Rania Salah Seddik
1. What led you to study public policy at CEU?
I was offered a partial fellowship, but at that moment I was unsure whether to take it. As I was the first Egyptian to attend CEU, the university was not that well-known in the country before. So I posted "Budapest or no Budapest" on Facebook and decided I'd go or not based on the replies. More people said "Budapest" than "no Budapest," so I decided to go. It turned out to be the right choice – it was a great experience – and since then CEU has welcomed many more Egyptians.
2. What do you remember most about your time at CEU?
Diversity. I now have friends in around 100 countries. I have already been hosted by seven friends I met at CEU in seven different countries. I remember everything about my time at CEU. I remember the daily commute from the dorm to the university and back. I remember our weekend parties at Szimpla and Instant. I remember the amazing night bus and how we jammed inside it to go back to the dorm. I remember having a support system of 480 students living together on nine floors (countless stories). I remember the great location of the university in the center of the city. I remember trips with my friends. I remember graduation and the spring ball. Of course, I also remember the torture of writing my thesis, papers, and assignments. Most importantly, I'll never forget the huge solidarity movement my friends created while I was participating in the Egyptian revolution back in 2011.
3. What have you been engaged in professionally since graduating from CEU?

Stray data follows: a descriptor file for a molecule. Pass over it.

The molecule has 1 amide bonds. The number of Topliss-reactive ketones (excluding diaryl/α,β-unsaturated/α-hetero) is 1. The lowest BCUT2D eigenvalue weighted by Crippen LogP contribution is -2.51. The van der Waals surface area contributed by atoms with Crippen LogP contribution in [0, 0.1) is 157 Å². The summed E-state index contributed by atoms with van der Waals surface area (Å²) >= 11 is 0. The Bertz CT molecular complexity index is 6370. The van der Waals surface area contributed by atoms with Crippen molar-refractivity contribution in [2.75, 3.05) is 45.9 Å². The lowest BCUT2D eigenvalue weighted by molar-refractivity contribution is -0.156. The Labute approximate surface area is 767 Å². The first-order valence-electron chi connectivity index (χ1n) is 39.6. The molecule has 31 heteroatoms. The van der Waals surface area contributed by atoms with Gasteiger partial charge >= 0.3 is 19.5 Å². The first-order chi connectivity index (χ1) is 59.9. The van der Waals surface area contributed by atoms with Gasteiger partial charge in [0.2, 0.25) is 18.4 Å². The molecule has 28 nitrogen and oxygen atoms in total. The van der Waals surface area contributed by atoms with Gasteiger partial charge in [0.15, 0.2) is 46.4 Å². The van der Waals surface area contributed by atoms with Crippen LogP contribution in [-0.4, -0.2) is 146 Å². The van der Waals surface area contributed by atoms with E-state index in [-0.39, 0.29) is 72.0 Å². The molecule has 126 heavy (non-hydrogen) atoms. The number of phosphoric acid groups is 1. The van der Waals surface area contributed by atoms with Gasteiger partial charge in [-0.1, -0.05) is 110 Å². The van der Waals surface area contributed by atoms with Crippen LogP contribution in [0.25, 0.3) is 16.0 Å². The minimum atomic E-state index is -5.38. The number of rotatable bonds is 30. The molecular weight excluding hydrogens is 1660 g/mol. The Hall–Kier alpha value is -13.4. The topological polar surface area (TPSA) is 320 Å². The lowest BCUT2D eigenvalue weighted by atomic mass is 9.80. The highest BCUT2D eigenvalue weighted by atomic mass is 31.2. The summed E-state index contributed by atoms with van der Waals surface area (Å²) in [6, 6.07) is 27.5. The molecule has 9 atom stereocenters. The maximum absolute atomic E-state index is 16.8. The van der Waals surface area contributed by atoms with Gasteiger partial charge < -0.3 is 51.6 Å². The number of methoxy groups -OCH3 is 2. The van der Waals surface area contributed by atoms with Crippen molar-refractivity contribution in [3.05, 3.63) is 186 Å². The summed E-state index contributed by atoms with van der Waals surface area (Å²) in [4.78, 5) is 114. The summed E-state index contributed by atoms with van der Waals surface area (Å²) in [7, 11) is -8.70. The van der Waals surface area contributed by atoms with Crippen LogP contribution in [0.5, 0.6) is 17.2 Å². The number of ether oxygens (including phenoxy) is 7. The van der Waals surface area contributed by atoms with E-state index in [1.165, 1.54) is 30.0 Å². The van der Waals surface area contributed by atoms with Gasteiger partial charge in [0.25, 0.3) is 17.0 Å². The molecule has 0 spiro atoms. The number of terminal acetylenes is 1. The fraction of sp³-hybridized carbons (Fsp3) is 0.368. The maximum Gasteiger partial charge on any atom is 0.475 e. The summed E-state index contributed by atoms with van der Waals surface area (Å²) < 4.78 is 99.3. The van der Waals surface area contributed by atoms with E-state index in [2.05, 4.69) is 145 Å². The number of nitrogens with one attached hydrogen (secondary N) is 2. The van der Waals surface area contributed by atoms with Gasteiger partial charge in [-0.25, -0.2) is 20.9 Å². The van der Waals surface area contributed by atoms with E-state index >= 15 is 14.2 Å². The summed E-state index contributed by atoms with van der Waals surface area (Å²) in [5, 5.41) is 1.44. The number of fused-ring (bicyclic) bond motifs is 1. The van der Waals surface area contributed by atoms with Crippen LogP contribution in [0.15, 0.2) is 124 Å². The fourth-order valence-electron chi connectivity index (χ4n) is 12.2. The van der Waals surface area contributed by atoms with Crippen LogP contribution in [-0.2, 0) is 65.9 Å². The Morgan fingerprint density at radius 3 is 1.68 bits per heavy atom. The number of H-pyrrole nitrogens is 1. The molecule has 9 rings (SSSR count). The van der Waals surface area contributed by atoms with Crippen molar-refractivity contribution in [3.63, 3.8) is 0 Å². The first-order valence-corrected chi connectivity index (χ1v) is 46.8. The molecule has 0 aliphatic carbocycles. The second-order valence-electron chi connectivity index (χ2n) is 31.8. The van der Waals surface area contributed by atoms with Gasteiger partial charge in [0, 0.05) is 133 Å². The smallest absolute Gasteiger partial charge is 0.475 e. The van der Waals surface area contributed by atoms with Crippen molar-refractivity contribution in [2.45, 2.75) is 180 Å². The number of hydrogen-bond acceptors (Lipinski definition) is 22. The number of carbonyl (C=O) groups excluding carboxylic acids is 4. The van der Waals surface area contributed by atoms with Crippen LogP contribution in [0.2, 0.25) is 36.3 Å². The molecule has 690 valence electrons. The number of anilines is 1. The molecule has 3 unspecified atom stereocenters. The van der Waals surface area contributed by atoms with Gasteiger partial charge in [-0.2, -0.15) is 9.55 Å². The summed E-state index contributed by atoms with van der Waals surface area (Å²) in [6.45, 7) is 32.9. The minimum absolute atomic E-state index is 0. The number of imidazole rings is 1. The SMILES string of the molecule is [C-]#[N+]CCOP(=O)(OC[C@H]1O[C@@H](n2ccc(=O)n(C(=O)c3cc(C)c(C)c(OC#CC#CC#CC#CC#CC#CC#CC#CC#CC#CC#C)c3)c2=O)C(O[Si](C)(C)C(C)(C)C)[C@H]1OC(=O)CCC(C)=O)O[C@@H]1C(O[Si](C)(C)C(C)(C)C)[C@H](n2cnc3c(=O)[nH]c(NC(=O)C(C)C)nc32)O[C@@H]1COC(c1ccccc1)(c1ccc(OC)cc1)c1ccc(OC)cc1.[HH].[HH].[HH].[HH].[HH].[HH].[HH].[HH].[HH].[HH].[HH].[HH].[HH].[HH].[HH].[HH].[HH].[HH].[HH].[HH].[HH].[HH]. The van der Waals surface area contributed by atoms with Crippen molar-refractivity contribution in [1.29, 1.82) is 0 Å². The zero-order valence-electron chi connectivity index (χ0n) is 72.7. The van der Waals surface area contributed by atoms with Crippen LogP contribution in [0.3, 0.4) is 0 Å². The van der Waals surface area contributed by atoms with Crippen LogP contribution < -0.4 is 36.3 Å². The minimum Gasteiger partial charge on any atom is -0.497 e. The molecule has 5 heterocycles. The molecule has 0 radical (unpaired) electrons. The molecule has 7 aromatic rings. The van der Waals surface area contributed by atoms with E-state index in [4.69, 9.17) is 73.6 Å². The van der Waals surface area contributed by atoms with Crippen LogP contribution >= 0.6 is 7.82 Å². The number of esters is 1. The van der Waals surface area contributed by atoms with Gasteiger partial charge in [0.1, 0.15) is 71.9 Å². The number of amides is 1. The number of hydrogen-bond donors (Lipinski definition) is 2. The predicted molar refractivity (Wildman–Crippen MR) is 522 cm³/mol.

I have been engaged solely with my social enterprise GebRaa. The startup aims to revive traditional Egyptian crafts that are at risk of disappearing. We offer training to artisans, inspire pride among them in their cultural heritage, and support product development to streamline and modernize production, so they can sell their wares at a profit.
4. How have your policy studies at CEU contributed to your career?
I would never have read all those papers if I hadn't been involved in a master's program. It was simply a great eye opener, due not only to the readings, but also because of the rich discussions and debates with our professors and the diverse students.
5. Where do you see yourself in 5 years?
I see myself having finally created a successful brand that brings to the world unique Egyptian products produced by highly skilled artisans from all over the country.
6. Do you have any advice for current students?
Enjoy each other's company and learn about all the cultures represented by the student body. Party less and speak more. But party hard too, and travel as much as you can together. Finally, try to secure yourself a place in the dorm.
7. What is your favorite thing to do in Budapest?
Spend the day at Széchenyi Bath.